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Old 19-03-2016, 19:11   #1
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Motor boat pulling alongside a sailing boat - which side?

Which is the correct side of a sailboat for a motorboat to pull close/alongside for conversation or boarding? And is this the same whether the the sailboat is sailing, anchored, or motoring?
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Old 19-03-2016, 19:16   #2
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Re: Motor boat pulling alongside a sailing boat - which side?

Traditionally the captain's tender was tied to the starboard side and guests would tie to the port side.
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Old 19-03-2016, 20:08   #3
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Re: Motor boat pulling alongside a sailing boat - which side?

Wouldn't it depend on the wind? Leeward of the wind so there is no crashing into of the sailboat.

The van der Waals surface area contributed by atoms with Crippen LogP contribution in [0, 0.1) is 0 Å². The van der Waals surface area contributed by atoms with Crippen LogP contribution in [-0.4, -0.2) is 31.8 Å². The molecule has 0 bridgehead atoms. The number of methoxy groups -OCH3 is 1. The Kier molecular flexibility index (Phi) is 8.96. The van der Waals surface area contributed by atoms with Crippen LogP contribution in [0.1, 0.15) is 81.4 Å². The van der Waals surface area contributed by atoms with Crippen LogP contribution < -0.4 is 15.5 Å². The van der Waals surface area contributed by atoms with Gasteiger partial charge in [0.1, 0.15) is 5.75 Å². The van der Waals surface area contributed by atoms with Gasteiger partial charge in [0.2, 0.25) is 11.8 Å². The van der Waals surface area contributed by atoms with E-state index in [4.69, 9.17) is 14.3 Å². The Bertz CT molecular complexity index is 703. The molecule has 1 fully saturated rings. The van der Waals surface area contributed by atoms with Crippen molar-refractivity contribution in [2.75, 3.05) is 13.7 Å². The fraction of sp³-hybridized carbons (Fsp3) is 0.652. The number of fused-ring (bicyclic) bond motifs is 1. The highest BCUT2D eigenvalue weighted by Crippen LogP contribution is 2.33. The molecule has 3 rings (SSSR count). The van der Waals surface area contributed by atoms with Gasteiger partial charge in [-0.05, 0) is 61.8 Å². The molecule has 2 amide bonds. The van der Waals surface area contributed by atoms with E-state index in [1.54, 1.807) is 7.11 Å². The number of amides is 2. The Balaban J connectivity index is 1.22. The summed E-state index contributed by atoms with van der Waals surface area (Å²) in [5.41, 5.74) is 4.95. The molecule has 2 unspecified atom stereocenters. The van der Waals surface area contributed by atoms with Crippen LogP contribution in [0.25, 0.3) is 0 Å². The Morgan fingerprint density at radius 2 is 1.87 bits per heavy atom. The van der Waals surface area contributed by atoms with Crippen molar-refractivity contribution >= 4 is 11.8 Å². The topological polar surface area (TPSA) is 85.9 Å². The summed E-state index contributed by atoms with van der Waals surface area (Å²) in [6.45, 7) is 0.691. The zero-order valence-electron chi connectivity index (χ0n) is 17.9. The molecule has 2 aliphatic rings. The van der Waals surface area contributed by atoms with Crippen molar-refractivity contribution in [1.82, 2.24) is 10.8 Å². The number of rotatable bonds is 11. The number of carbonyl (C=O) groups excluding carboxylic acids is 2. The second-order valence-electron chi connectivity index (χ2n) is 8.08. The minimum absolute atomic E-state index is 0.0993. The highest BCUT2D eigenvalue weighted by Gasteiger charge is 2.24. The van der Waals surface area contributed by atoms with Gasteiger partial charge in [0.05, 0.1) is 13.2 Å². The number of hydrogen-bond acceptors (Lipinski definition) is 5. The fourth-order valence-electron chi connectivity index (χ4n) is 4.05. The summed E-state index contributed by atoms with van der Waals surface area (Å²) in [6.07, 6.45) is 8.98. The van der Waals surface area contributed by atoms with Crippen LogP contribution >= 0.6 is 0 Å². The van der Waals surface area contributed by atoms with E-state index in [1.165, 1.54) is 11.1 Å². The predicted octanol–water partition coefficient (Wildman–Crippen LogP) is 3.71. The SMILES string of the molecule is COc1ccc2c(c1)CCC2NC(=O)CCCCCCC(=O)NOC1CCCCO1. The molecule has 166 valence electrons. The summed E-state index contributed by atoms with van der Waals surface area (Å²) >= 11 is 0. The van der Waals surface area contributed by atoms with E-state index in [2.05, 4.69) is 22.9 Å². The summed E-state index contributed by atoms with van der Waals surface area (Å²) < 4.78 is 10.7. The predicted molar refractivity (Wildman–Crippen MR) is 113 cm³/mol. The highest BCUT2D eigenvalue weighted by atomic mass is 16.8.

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Old 19-03-2016, 20:11   #4
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Re: Motor boat pulling alongside a sailing boat - which side?

Pilot Boats always approach on the ship's Port Quarter.
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Old 19-03-2016, 20:12   #5
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Re: Motor boat pulling alongside a sailing boat - which side?

I always try to approach from leeward.
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Old 19-03-2016, 23:34   #6
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Re: Motor boat pulling alongside a sailing boat - which side?

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Originally Posted by Blue Stocking View Post